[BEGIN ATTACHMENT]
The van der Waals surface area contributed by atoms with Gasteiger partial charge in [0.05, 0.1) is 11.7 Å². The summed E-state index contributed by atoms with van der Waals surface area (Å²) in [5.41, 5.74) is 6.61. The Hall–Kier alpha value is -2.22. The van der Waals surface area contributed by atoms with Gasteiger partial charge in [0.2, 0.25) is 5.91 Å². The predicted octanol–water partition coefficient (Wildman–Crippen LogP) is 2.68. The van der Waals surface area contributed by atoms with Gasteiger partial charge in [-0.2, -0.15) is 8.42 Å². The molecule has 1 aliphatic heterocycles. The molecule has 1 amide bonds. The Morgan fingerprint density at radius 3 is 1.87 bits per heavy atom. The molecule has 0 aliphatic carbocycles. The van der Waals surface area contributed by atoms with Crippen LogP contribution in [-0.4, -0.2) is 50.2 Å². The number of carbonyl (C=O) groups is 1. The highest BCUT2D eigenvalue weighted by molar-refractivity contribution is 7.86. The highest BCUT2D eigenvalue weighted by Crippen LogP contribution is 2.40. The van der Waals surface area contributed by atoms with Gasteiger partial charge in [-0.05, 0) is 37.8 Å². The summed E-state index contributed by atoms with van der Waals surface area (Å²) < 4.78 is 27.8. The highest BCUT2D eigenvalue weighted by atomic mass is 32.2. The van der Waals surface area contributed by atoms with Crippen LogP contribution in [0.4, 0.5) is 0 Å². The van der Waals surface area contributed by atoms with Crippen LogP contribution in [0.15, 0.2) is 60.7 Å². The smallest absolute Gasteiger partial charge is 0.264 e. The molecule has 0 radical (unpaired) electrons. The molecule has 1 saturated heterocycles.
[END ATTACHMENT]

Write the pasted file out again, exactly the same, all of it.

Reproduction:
The van der Waals surface area contributed by atoms with Gasteiger partial charge in [0.05, 0.1) is 11.7 Å². The summed E-state index contributed by atoms with van der Waals surface area (Å²) in [5.41, 5.74) is 6.61. The Hall–Kier alpha value is -2.22. The van der Waals surface area contributed by atoms with Gasteiger partial charge in [0.2, 0.25) is 5.91 Å². The predicted octanol–water partition coefficient (Wildman–Crippen LogP) is 2.68. The van der Waals surface area contributed by atoms with Gasteiger partial charge in [-0.2, -0.15) is 8.42 Å². The molecule has 1 aliphatic heterocycles. The molecule has 1 amide bonds. The Morgan fingerprint density at radius 3 is 1.87 bits per heavy atom. The molecule has 0 aliphatic carbocycles. The van der Waals surface area contributed by atoms with Crippen LogP contribution in [-0.4, -0.2) is 50.2 Å². The number of carbonyl (C=O) groups is 1. The highest BCUT2D eigenvalue weighted by molar-refractivity contribution is 7.86. The highest BCUT2D eigenvalue weighted by Crippen LogP contribution is 2.40. The van der Waals surface area contributed by atoms with Gasteiger partial charge in [-0.05, 0) is 37.8 Å². The summed E-state index contributed by atoms with van der Waals surface area (Å²) < 4.78 is 27.8. The highest BCUT2D eigenvalue weighted by atomic mass is 32.2. The van der Waals surface area contributed by atoms with Crippen LogP contribution in [0.4, 0.5) is 0 Å². The van der Waals surface area contributed by atoms with Crippen LogP contribution in [0.15, 0.2) is 60.7 Å². The smallest absolute Gasteiger partial charge is 0.264 e. The molecule has 0 radical (unpaired) electrons. The molecule has 1 saturated heterocycles.